What ‘My Body, My Choice’ Means to the Right

Here’s a bit of evidence that we live in a simulation controlled by someone with a perverse sense of humor: At the very moment that Roe v. Wade could be overturned, the American right has become obsessed with bodily autonomy and has adopted the slogan “My body, my choice” about Covid vaccines and mask mandates.

Feminists have always known that if men — or at any rate cis men — could get pregnant, abortion would be a nonissue. The furious conservative reaction to Covid mitigation measures demonstrates this more than any hypothetical ever could. Many on the right, we can now see, believe it’s tyranny to be told to put something they don’t want on or in their bodies in order to save lives.

There is, to be fair, at least one prominent illiberal conservative, Harvard’s Adrian Vermeule, who has defended vaccine mandates, writing, “Even our physical liberties are rightly ordered to the common good of the community when necessary.” More typical on the right, however, is a paranoid sense that the vaccines are tied up with occult forces of social control.

In “Why I Didn’t Get the Covid Vaccine,” an essay in the Catholic anti-abortion journal First Things, the theologian Peter Leithart quotes a book called “The Great Covid Panic”: “A very effective way to dominate people is to convince them they are sinful unless they obey.” He invokes totalitarian “biopolitical regimes” that seek to exercise power over the body: “Once upon a time, the ruler bore a sword; now, a syringe,” he writes.

Of course, many American women will soon be faced with an infinitely more invasive form of biopolitical control, courtesy of First Things’ allies. On Wednesday, the Supreme Court will hear oral arguments in Dobbs v. Jackson Women’s Health Organization, a case dealing with Mississippi’s ban on abortions after 15 weeks. It’s possible that the justices could gut Roe without overturning it outright, but after they let Texas’ abortion bounty law stand, at least for the time being, I’m expecting the worst. If Roe is tossed out, most abortions will instantly become illegal in at least 12 states, and they will be severely restricted in others.

We are seeing a preview of what this world will look like in Texas, whose six-week abortion ban remains in effect. There are no exceptions for rape and incest. Women with wanted pregnancies that go tragically wrong have to either cross state lines for treatment or wait until their lives are in immediate danger. “Many doctors say they are unable to discuss the procedure as an option until the patient’s condition deteriorates and her life is at risk,” The New York Times reports.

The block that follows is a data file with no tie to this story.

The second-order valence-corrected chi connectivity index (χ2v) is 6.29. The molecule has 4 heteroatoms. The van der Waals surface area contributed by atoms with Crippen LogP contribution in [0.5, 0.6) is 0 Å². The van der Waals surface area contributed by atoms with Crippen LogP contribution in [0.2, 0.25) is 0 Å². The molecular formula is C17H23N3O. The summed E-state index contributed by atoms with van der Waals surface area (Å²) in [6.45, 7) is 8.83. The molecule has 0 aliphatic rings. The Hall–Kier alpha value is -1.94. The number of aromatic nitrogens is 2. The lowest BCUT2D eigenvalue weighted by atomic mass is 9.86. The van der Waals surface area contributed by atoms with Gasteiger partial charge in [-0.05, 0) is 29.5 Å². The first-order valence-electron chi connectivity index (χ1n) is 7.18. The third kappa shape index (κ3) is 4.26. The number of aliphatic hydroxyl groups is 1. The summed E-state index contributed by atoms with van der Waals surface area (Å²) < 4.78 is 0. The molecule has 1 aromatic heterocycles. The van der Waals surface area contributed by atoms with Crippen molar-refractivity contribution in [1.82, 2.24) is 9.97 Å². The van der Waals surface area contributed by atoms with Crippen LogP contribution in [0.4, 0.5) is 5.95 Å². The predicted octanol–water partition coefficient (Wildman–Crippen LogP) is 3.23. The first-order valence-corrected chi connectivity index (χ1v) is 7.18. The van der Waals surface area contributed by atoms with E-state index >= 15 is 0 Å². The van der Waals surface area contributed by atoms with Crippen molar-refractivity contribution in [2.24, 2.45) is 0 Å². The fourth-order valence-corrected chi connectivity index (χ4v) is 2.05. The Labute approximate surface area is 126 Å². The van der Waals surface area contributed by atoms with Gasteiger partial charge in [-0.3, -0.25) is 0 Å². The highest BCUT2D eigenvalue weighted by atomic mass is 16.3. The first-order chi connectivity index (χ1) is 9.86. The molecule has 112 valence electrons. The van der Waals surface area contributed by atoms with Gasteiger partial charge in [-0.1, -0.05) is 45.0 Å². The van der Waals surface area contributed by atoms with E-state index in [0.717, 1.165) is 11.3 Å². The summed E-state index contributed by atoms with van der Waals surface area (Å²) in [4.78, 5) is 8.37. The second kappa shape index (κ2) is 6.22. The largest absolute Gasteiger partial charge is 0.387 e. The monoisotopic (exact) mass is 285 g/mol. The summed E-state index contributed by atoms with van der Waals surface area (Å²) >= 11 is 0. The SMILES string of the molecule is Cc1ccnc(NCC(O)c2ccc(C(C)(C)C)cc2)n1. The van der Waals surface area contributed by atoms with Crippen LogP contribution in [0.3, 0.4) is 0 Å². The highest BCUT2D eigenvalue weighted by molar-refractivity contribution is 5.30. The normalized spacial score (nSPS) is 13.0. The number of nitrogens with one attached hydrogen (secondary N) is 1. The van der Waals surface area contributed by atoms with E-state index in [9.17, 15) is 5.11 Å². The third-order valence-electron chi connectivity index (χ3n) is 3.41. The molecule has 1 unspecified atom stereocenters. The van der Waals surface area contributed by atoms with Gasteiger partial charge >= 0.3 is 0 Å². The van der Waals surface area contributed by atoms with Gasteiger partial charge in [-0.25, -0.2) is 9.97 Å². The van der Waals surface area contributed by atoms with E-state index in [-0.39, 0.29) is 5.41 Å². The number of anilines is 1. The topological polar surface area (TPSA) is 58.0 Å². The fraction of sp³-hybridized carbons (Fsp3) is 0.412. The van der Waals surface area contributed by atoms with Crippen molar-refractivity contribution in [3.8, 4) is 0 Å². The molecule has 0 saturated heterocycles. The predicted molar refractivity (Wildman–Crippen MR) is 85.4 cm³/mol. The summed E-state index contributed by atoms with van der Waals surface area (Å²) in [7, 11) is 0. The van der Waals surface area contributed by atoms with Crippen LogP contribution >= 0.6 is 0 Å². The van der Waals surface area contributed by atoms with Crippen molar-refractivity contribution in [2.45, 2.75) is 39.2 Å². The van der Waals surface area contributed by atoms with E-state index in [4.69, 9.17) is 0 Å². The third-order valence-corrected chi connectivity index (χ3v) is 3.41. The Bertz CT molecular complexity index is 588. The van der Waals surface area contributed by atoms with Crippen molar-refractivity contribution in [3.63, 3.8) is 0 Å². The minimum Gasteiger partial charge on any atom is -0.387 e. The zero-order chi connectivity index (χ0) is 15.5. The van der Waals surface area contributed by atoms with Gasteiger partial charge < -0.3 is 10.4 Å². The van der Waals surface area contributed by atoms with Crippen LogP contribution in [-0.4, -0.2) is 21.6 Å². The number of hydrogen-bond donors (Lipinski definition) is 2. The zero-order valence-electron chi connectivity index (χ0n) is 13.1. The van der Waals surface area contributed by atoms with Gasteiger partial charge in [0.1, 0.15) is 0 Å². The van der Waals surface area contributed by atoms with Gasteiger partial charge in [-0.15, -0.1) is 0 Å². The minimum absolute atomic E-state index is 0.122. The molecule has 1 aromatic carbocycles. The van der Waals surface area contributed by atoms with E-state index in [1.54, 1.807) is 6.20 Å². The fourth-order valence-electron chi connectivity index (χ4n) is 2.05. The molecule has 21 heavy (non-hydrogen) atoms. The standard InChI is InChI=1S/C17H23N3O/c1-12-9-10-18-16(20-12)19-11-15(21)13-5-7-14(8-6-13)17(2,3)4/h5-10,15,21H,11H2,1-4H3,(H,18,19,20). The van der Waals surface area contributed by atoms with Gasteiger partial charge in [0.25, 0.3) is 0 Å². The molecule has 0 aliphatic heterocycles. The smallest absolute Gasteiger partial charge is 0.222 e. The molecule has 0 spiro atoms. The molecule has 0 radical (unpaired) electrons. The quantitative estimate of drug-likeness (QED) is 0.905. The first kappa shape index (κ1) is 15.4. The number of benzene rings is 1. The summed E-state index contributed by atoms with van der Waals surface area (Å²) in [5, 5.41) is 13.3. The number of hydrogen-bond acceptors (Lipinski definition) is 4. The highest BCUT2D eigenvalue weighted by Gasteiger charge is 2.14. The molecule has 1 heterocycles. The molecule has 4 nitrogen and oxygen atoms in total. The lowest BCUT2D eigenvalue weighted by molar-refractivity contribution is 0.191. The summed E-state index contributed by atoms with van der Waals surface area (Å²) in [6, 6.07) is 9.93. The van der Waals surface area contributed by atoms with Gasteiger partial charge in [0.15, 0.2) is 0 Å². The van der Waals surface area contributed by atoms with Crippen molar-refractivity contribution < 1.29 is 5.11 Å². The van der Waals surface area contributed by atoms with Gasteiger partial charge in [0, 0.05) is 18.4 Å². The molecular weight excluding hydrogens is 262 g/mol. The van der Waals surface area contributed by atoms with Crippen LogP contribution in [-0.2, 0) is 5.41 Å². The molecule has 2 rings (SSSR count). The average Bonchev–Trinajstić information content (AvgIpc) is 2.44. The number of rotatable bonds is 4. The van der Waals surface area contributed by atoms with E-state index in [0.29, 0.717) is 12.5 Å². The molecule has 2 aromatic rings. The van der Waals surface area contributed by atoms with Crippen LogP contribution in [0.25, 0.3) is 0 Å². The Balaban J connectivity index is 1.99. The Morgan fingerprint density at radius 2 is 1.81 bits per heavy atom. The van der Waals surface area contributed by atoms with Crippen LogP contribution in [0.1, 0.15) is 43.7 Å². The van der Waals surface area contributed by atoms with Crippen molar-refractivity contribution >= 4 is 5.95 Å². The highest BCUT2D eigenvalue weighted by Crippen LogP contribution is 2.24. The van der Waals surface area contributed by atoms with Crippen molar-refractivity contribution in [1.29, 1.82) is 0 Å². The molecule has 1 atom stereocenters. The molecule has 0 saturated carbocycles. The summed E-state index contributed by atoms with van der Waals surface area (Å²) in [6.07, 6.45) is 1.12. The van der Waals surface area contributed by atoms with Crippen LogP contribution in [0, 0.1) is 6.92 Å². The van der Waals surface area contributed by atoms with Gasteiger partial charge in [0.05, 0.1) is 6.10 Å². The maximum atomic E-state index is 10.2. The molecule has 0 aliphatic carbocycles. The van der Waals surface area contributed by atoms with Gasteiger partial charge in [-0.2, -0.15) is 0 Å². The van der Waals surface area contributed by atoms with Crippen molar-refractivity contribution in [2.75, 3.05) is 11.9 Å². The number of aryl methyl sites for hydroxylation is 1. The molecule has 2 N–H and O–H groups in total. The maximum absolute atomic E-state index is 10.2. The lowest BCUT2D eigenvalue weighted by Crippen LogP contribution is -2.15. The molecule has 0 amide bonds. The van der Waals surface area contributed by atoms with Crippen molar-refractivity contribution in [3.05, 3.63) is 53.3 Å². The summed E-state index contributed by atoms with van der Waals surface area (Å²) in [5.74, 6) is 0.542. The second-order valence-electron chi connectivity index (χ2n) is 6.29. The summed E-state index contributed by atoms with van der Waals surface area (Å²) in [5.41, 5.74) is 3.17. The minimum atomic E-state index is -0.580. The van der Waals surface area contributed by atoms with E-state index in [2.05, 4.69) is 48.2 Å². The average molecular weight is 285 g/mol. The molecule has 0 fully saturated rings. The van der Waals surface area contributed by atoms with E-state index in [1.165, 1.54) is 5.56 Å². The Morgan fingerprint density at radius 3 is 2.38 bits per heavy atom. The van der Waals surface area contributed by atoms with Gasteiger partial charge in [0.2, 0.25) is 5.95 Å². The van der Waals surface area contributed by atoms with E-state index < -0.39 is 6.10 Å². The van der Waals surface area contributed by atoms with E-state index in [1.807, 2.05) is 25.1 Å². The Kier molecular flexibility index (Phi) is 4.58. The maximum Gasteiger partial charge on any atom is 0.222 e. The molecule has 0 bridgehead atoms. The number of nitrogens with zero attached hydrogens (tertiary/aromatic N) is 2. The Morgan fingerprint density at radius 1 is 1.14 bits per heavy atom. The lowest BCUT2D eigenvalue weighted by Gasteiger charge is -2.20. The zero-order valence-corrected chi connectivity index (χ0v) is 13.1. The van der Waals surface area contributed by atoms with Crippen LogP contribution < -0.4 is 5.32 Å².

It’s striking, the gap between the bodily impositions people on the right will accept in their own lives and those they would impose on others. When it comes to themselves, many conservatives find any encroachment on their physical sovereignty intolerable, and arguments about the common good irrelevant. Yet their movement is dragging us into a future where many women will be stripped of self-determination the moment they get pregnant. Choices, it seems, aren’t for everybody.

As the feminist Ellen Willis once put it, the central question in the abortion debate is not whether a fetus is a person, but whether a woman is. People, in our society, generally do not have their bodies appropriated by the state. It’s unimaginable that they would be forced to, say, donate blood. As we’ve seen, even mask and vaccine requirements elicit mass umbrage. Americans tend to believe that their bodies are inviolate.

“You can’t make a case against abortion by applying a general principle about everybody’s human rights; you have to show exactly the opposite — that the relationship between fetus and pregnant woman is an exception, one that justifies depriving women of their right to bodily integrity,” Willis wrote in 1985. To ban abortion is to say that pregnant women are not entitled to the authority over their physical selves that other adults expect and demand.

Mississippi’s attorney general, Lynn Fitch, who will defend her state’s ban before the Supreme Court on Wednesday, has also filed three lawsuits against President Biden’s vaccine mandates. On Nov. 12, a federal appeals court stayed one of them, the mandate dealing with companies that have over 100 employees. Judge Kurt D. Engelhardt, a Trump appointee, wrote that the public interest is “served by maintaining our constitutional structure and maintaining the liberty of individuals to make intensely personal decisions according to their own convictions — even, or perhaps particularly, when those decisions frustrate government officials.”

Engelhardt, a former member of Louisiana Lawyers for Life, obviously doesn’t believe that all individuals should have the liberty to make “intensely personal decisions according to their own convictions.” But that doesn’t mean he’s a hypocrite. He simply appears to believe, as much of the modern right does, that there are some people who should be subject to total physical coercion, and some who should be subject to none at all.

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